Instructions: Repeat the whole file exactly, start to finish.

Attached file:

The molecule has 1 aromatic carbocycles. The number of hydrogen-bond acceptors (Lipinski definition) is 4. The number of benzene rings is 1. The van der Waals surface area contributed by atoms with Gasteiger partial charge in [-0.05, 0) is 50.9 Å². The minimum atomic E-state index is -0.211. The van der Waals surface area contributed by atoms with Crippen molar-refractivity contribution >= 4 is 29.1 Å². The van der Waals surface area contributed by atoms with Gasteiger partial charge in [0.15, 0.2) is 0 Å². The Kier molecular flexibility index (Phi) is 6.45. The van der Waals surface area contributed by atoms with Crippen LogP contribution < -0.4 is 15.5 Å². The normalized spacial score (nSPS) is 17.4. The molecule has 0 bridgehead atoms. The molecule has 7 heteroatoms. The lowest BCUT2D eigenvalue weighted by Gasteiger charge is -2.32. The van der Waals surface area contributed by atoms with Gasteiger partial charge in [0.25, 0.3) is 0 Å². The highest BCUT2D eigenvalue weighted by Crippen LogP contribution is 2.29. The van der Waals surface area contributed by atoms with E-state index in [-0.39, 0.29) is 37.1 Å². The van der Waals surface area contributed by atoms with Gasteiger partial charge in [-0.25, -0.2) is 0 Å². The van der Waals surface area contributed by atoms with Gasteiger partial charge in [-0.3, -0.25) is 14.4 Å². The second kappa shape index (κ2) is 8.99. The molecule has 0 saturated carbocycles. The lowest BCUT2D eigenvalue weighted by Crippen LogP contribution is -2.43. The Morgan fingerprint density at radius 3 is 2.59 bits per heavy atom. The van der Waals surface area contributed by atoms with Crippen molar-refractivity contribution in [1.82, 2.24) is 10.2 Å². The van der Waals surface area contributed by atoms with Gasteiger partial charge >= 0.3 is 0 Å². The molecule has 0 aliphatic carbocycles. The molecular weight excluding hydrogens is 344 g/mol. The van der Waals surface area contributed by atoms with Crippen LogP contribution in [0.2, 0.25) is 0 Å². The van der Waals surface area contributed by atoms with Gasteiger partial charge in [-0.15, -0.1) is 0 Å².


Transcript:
The molecule has 1 aromatic carbocycles. The number of hydrogen-bond acceptors (Lipinski definition) is 4. The number of benzene rings is 1. The van der Waals surface area contributed by atoms with Gasteiger partial charge in [-0.05, 0) is 50.9 Å². The minimum atomic E-state index is -0.211. The van der Waals surface area contributed by atoms with Crippen molar-refractivity contribution >= 4 is 29.1 Å². The van der Waals surface area contributed by atoms with Gasteiger partial charge in [0.15, 0.2) is 0 Å². The Kier molecular flexibility index (Phi) is 6.45. The van der Waals surface area contributed by atoms with Crippen LogP contribution < -0.4 is 15.5 Å². The normalized spacial score (nSPS) is 17.4. The molecule has 0 bridgehead atoms. The molecule has 7 heteroatoms. The lowest BCUT2D eigenvalue weighted by Gasteiger charge is -2.32. The van der Waals surface area contributed by atoms with Gasteiger partial charge in [0.25, 0.3) is 0 Å². The highest BCUT2D eigenvalue weighted by Crippen LogP contribution is 2.29. The van der Waals surface area contributed by atoms with E-state index in [-0.39, 0.29) is 37.1 Å². The van der Waals surface area contributed by atoms with Gasteiger partial charge in [-0.25, -0.2) is 0 Å². The van der Waals surface area contributed by atoms with Gasteiger partial charge in [-0.3, -0.25) is 14.4 Å². The second kappa shape index (κ2) is 8.99. The molecule has 0 saturated carbocycles. The lowest BCUT2D eigenvalue weighted by Crippen LogP contribution is -2.43. The Morgan fingerprint density at radius 3 is 2.59 bits per heavy atom. The van der Waals surface area contributed by atoms with Crippen molar-refractivity contribution in [1.82, 2.24) is 10.2 Å². The van der Waals surface area contributed by atoms with Gasteiger partial charge >= 0.3 is 0 Å². The molecule has 0 aliphatic carbocycles. The molecular weight excluding hydrogens is 344 g/mol. The van der Waals surface area contributed by atoms with Crippen LogP contribution in [0.2, 0.25) is 0 Å². The van der Waals surface area contributed by atoms with Gasteiger partial charge in [-0.15, -0.1) is 0 Å².